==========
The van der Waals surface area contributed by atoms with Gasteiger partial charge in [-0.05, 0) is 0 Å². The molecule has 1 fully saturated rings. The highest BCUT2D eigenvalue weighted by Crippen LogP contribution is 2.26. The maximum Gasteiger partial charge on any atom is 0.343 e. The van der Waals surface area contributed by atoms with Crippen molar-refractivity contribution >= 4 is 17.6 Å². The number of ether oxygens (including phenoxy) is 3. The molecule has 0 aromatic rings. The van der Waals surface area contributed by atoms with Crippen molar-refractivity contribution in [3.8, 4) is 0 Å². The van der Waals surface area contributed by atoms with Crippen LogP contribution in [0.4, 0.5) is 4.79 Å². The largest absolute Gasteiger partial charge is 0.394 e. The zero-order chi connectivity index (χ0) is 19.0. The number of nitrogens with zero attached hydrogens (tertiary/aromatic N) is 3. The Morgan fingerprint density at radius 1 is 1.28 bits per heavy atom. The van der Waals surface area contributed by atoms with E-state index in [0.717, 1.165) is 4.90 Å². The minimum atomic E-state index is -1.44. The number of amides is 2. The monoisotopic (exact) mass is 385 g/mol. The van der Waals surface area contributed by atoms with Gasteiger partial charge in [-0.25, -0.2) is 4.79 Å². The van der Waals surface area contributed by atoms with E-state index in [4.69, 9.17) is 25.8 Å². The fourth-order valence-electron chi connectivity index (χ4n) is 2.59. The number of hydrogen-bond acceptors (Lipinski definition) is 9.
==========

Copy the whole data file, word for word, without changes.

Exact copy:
The van der Waals surface area contributed by atoms with Gasteiger partial charge in [-0.05, 0) is 0 Å². The molecule has 1 fully saturated rings. The highest BCUT2D eigenvalue weighted by Crippen LogP contribution is 2.26. The maximum Gasteiger partial charge on any atom is 0.343 e. The van der Waals surface area contributed by atoms with Crippen molar-refractivity contribution >= 4 is 17.6 Å². The number of ether oxygens (including phenoxy) is 3. The molecule has 0 aromatic rings. The van der Waals surface area contributed by atoms with Crippen molar-refractivity contribution in [3.8, 4) is 0 Å². The van der Waals surface area contributed by atoms with Crippen LogP contribution in [0.4, 0.5) is 4.79 Å². The largest absolute Gasteiger partial charge is 0.394 e. The zero-order chi connectivity index (χ0) is 19.0. The number of nitrogens with zero attached hydrogens (tertiary/aromatic N) is 3. The Morgan fingerprint density at radius 1 is 1.28 bits per heavy atom. The van der Waals surface area contributed by atoms with E-state index in [0.717, 1.165) is 4.90 Å². The minimum atomic E-state index is -1.44. The number of amides is 2. The monoisotopic (exact) mass is 385 g/mol. The van der Waals surface area contributed by atoms with Gasteiger partial charge in [-0.25, -0.2) is 4.79 Å². The van der Waals surface area contributed by atoms with E-state index in [4.69, 9.17) is 25.8 Å². The fourth-order valence-electron chi connectivity index (χ4n) is 2.59. The number of hydrogen-bond acceptors (Lipinski definition) is 9.